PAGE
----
Op-Ed: Special Education Crisis

Op-Ed: Special Education Crisis title=
Screenshot of the January 24th school board meeting
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By Monie de Wit 

As a community member vitally interested in our public schools (Santa Barbara Unified School District), I have noticed there is much more that happens at school board meetings than is typically reported locally.

I’d like to share some highlights: 

  • During the Jan 24th SBUSD board meeting, several members of the Special Education department at Santa Barbara High School spoke up about their concerns during public comment. And the board room was packed with their follow educators, some holding signs that said, “Teachers want to do more than the minimum.” 

  • Joyce Adriansen, President of the Santa Barbara Teachers Union expressed her concern that many staff members feel unappreciated, unsupported, underpaid, and disappointed by how long they have been ignored. She made the point that “supporting teachers is supporting students,” and noted that caseloads are too large, there’s not enough room to maintain compliance or confidentiality. 

  • Other speakers added that leadership is “Not holding us to a high level” and that they were not “Fulfilling our legal duty.” And a paraeducator in the department pointed out that turnover is very high due to low pay and inadequate training. He noted retention is difficult, and that nearly half the paraeducators quit within the first two years. 

  • One of the speakers referred to the Fiscal Crisis and Management Assistance Team (FCMAT) that systematically reviewed the SBUSD Special Education department in 2009. who sent the link to all the board members. For reference:  https://www.fcmat.org/PublicationsReports/SantaBarbaraSDfinalreport612.pdf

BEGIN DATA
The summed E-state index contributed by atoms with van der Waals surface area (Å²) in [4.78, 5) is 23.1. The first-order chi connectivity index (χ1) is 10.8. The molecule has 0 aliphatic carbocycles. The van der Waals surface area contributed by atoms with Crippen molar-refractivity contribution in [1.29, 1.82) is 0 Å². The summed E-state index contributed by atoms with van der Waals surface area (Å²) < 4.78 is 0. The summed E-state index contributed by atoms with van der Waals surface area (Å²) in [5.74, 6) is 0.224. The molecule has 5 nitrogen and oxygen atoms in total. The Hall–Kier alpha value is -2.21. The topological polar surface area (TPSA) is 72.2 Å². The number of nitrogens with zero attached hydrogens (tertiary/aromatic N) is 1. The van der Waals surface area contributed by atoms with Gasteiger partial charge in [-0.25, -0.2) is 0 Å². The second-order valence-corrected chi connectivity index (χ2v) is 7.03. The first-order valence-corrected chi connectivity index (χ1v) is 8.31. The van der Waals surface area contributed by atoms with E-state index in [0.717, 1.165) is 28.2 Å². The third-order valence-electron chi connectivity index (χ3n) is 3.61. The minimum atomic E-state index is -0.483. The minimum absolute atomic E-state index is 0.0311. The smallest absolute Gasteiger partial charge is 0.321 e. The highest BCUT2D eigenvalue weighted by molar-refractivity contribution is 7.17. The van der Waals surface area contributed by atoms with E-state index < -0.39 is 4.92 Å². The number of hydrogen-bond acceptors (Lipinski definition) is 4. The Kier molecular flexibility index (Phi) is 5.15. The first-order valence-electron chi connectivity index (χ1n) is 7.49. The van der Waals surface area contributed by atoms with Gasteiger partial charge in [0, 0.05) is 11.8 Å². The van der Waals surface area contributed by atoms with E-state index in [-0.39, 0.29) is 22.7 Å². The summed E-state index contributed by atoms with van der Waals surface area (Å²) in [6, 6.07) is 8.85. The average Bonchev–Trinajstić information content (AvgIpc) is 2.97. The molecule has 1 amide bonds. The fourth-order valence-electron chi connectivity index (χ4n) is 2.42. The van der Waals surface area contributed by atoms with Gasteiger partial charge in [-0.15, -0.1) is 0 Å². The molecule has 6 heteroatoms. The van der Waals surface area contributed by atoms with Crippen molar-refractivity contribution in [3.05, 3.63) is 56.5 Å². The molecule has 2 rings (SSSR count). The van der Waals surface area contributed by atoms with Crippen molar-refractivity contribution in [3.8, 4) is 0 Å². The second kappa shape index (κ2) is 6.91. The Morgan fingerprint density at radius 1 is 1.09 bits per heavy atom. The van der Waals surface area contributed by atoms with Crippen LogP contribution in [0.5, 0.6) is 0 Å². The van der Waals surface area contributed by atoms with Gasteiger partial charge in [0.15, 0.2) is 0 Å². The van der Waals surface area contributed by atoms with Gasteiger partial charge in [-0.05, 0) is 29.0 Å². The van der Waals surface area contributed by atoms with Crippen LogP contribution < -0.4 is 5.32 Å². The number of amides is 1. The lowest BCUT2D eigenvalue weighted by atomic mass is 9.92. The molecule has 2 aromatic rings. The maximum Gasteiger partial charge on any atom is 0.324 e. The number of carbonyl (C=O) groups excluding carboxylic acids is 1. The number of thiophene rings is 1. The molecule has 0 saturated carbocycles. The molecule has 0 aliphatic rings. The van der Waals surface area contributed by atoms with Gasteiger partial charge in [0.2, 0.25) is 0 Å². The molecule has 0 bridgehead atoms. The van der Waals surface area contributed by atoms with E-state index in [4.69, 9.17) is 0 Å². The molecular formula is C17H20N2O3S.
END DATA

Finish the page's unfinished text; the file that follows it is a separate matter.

I am particularly concerned about these recurring Special Education issues, remembering the FCMAT report that was termed “brutal” and “scathing” at the presentation to the Board all those years ago.

The presenter memorably added, “Students enter this district with learning disabilities and leave with emotional disturbances.” 

At the time, an ombudsman role was recommended in the FCMAT report, to facilitate communication, ensure compliance and prevent future systemic problems and expensive legal fees, but it was, sadly, ignored by the district leadership. 

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a-1675471319 Feb 03, 2023 04:41 PM
Op-Ed: Special Education Crisis

Paraeducators in SBUSD are paid $16.78/hr, no benefits. It's disturbing. I do not blame them 1% for leaving the job quickly. How could anyone?

salsipuedes Feb 04, 2023 09:59 AM
Op-Ed: Special Education Crisis

Those para-educator jobs were advertised at $30 an hour, how did they get down to $16.78? How much in legal fees and lawsuit payouts is SB Unified paying out these days for its Special Education mess?

a-1675724609 Feb 06, 2023 03:03 PM
Op-Ed: Special Education Crisis

That's the absolute max pay, you only get that much if you've been there over 20 years.

a-1675724885 Feb 06, 2023 03:08 PM
Op-Ed: Special Education Crisis

Check it out yourself. Max pay after 20 years, $24/hr.


RHS Feb 04, 2023 10:03 AM
Op-Ed: Special Education Crisis

For those of us outside the system, "paraeducators" seem to be what used to be called Teacher's Aides but with some more training. As usual the system looks to hire cheap help instead of certified and trained folks. Low paid employees are going to have a high turnover. This sort of thing is common when the public complains about paying public employees fair salaries and benefits. Apparently only those with students in the schools complain. Sad.